This major project evolved from a study of bastle houses into a wide-ranging investigation of the archaeology of Upper Clydesdale. It is subdivided into various topics of which the main ones are The Daer Valley Project, the on-going Bastle Houses Project and the Upland Survey Project.
How it all started
During the course of searching for bastle house sites, the Group were surprised to be discovering un-recorded sites of all periods but most especially for the pre-historic era and in particular for the Bronze Age.
A plan was devised to search and survey the whole of the Upper Clydesdale landscape and this was underway when in 1989 the announcement that the remaining part of A74 road was to be upgraded to a six lane motorway. The most northerly part of this work stretched from Douglas in the north through Crawford Parish and into Dumfriesshire.
We waited for some archaeological response to this development which for the most part traversed completely undeveloped land. When none appeared, we undertook the survey work ourselves and found the expected range of un-recorded sites. However, one new site in particular focused attention on both us and the landscape; that was the Wildshaw Burn Stone Circle (Ward, 1992).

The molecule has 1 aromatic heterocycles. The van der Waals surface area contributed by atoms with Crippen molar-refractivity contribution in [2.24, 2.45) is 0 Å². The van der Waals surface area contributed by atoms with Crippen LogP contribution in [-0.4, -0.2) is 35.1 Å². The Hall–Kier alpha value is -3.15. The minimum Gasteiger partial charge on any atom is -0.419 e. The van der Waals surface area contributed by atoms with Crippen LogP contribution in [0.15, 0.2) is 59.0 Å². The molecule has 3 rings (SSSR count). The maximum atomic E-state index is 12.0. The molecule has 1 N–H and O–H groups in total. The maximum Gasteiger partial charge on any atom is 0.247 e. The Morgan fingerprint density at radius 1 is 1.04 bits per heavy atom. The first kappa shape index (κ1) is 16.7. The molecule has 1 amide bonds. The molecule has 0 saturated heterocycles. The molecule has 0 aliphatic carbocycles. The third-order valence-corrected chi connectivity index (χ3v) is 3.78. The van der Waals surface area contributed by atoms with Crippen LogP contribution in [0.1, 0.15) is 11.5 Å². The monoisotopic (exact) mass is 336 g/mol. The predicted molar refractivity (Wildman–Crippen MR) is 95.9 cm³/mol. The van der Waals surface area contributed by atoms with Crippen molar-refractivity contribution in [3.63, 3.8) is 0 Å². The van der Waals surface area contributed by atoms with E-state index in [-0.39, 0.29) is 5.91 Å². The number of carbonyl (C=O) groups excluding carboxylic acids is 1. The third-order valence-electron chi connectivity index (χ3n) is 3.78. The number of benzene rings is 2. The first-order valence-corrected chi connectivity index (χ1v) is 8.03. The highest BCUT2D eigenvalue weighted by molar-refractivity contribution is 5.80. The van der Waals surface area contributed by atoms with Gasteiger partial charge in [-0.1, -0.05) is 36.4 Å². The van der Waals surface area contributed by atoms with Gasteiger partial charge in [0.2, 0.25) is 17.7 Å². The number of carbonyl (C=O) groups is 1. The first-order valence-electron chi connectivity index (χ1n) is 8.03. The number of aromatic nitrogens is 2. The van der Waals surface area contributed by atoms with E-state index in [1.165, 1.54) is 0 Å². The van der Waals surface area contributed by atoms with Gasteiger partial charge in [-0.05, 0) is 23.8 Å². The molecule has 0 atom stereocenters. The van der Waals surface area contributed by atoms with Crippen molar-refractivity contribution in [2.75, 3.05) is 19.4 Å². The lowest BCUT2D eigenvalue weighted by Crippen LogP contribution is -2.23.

Since most of the survey was already done by us on a voluntary basis, it was decided to extend the survey area away from the direct line of the road corridor and their ancillary works, to allow a better perspective of the landscape. This was a golden opportunity not to be missed by the Biggar archaeologists who continued with renewed vigour and the outcome was that nearly all of the Upper Clydesdale landscape was eventually surveyed. This was published by Biggar Museums as The Upper Clydesdale Through the Ages, the M74 Project (Ward 1992).
GUARD were also commissioned to carry out several excavations on the new route and these produced significant results, nearly all relevant to the Bronze Age, one aspect being to show that Unenclosed Platform Settlements extended in date range for the entire Bronze Age period (Terry, 1995).
There are still a few small peripheral packages of land awaiting inspection and when this has been done we believe that practically all of the visible monuments for this part of Lanarkshire will be finally recorded. Nevertheless we know that there will still be many sites, monuments and finds which will only ever be brought to light by some disturbance of the ground.